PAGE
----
Q: What you mean by saying random variable is approximately normally distributed?

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The answer depends on how the sample is selected. If it is a simple random sample, of size n, then it is distributed approximately normally with the same mean as the population mean.The answer depends on how the sample is selected. If it is a simple random sample, of size n, then it is distributed approximately normally with the same mean as the population mean.The answer depends on how the sample is selected. If it is a simple random sample, of size n, then it is distributed approximately normally with the same mean as the population mean.The answer depends on how the sample is selected. If it is a simple random sample, of size n, then it is distributed approximately normally with the same mean as the population mean.

Yes, to approximately standard normal.If the random variable X is approximately normal with mean m and standard deviation s, then(X - m)/sis approximately standard normal.

If a normally distributed random variable X has mean m and standard deviation s, then z = (X - m)/s

According to the Central Limit Theorem, even if a variable has an underlying distribution which is not Normal, the means of random samples from the population will be normally distributed with the population mean as its mean.

It means that the random variable of interest is Normally distributed and so the t-distribution is an appropriate distribution for the test rather than just an approximation.

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The answer depends on how the sample is selected. If it is a simple random sample, of size n, then it is distributed approximately normally with the same mean as the population mean.The answer depends on how the sample is selected. If it is a simple random sample, of size n, then it is distributed approximately normally with the same mean as the population mean.The answer depends on how the sample is selected. If it is a simple random sample, of size n, then it is distributed approximately normally with the same mean as the population mean.The answer depends on how the sample is selected. If it is a simple random sample, of size n, then it is distributed approximately normally with the same mean as the population mean.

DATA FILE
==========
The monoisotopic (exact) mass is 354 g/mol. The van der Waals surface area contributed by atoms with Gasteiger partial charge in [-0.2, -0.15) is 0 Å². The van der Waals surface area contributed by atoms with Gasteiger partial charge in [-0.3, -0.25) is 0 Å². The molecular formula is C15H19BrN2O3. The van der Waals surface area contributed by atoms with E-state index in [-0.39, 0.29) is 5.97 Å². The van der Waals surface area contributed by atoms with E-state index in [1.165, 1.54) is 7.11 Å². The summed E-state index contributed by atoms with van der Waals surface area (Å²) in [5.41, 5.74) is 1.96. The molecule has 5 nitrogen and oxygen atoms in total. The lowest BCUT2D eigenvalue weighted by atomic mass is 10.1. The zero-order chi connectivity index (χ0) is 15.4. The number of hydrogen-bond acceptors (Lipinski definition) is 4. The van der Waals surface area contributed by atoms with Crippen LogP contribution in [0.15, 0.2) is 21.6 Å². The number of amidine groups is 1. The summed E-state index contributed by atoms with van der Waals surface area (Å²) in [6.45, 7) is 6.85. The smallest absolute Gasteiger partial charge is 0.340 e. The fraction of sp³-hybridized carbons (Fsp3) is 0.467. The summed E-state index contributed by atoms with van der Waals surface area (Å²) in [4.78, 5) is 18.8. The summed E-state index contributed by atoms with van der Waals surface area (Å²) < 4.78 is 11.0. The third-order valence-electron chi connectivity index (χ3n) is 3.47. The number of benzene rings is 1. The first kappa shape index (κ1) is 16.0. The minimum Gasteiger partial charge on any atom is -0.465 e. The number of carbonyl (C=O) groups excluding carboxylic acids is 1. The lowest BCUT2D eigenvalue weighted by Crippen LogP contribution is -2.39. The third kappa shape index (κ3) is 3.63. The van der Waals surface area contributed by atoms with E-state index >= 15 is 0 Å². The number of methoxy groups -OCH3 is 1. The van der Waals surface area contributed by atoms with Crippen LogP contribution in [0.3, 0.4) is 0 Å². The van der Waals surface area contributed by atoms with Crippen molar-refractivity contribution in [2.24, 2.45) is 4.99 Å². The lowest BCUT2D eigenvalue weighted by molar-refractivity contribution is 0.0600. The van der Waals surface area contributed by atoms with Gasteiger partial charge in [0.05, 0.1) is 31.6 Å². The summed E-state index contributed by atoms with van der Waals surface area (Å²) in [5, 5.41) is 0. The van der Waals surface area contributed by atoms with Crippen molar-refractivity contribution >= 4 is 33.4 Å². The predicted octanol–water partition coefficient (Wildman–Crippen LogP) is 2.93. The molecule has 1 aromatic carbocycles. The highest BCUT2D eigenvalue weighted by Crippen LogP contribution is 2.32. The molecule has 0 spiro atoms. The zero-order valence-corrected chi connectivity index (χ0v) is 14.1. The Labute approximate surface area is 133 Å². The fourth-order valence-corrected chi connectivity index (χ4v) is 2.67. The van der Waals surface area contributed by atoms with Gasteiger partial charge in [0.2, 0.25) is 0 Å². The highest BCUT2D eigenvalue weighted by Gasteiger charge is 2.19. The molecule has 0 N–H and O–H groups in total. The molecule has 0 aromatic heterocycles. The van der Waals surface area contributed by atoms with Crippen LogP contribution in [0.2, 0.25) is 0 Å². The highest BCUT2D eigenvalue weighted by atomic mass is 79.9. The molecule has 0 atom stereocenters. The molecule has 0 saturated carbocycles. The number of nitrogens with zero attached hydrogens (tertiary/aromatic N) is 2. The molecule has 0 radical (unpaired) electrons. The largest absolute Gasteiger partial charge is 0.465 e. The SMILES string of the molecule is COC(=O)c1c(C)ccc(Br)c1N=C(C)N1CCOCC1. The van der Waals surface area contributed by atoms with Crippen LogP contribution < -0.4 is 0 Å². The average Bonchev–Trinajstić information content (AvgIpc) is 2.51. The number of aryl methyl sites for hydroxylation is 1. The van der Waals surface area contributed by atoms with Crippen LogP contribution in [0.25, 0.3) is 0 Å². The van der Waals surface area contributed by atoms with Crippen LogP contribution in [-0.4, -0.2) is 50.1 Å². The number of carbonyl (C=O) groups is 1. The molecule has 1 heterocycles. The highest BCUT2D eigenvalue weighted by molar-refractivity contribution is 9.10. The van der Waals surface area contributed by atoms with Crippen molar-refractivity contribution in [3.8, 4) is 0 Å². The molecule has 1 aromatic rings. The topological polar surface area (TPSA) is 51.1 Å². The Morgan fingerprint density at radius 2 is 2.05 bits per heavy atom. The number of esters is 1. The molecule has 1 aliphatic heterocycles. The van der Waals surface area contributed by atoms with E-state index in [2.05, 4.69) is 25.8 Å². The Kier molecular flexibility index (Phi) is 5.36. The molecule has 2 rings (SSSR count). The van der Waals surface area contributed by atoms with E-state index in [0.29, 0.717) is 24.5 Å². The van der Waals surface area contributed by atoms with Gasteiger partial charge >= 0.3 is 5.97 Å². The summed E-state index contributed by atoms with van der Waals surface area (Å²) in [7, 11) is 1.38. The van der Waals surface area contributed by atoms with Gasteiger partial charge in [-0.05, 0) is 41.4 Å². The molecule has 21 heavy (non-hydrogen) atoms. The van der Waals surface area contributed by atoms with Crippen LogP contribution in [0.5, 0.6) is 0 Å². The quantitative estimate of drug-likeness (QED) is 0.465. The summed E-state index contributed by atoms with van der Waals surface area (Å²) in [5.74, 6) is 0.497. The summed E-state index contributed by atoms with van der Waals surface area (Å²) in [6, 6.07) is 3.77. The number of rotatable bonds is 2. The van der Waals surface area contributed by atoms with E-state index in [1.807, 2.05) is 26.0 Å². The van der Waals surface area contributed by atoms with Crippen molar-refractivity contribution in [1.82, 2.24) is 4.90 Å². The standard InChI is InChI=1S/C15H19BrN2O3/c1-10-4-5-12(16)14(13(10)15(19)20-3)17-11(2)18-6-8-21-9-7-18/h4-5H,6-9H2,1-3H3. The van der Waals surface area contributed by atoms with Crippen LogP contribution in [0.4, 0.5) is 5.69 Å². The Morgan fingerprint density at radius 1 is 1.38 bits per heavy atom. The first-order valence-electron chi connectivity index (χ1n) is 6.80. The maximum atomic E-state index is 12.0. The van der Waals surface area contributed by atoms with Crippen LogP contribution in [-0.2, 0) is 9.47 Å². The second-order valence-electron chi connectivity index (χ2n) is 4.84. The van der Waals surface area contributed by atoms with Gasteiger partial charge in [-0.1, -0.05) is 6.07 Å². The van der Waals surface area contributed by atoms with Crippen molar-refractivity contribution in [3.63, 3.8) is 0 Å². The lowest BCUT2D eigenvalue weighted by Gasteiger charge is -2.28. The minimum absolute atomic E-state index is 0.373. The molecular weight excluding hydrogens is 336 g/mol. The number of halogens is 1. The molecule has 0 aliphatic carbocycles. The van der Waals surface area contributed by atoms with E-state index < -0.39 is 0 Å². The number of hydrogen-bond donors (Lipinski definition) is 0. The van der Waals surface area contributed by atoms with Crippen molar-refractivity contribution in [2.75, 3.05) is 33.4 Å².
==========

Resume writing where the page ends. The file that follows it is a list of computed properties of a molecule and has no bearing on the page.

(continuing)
Yes, to approximately standard normal.If the random variable X is approximately normal with mean m and standard deviation s, then(X - m)/sis approximately standard normal.

The sum of two random variables that are normally distributed will be also be normally distributed. Use the link and check out the article. It'll save a cut and paste.

Given "n" random variables, normally distributed, and the squared values of these RV are summed, the resultant random variable is chi-squared distributed, with degrees of freedom, k = n-1. As k goes to infinity, the resulant RV becomes normally distributed. See link.

If a normally distributed random variable X has mean m and standard deviation s, then z = (X - m)/s

According to the Central Limit Theorem, even if a variable has an underlying distribution which is not Normal, the means of random samples from the population will be normally distributed with the population mean as its mean.

It means that the random variable of interest is Normally distributed and so the t-distribution is an appropriate distribution for the test rather than just an approximation.

YES.

The importance is that the sum of a large number of independent random variables is always approximately normally distributed as long as each random variable has the same distribution and that distribution has a finite mean and variance. The point is that it DOES NOT matter what the particular distribution is. So whatever distribution you start with, you always end up with normal.

Suppose m is the mean and s the standard deviation of a random variable, X, which is normally distributed. Then, given Z,X = m + sZ

The results of a one-way ANOVA can be considered reliable as long as the following as The results of a one-way ANOVA can be considered reliable as long as the following assumptions are met: * Response variable must be normally distributed (or approximately normally distributed). * Samples are independent. * Variances of populations are equal. * The sample is a Simple Random Sample (SRS). ANOVA is a relatively robust procedure with respect to violations of the normality assumption (Kirk, 1995) If data are ordinal, a non-parametric alternative to this test should be used - Kruskal-Wallis one-way analysis of variance. sumptions are met: * Response variable must be normally distributed (or approximately normally distributed). * Samples are independent. * Variances of populations are equal. * The sample is a Simple Random Sample (SRS). ANOVA is a relatively robust procedure with respect to violations of the normality assumption (Kirk, 1995) If data are ordinal, a non-parametric alternative to this test should be used - Kruskal-Wallis one-way analysis of variance

The value of a random variable that is uniformly distributed between 20 and 100 can be calculated by calculating the sum of numbers from 20 to 100 and dividing it by the difference between 100 and 20. The resulting mean is 58.5.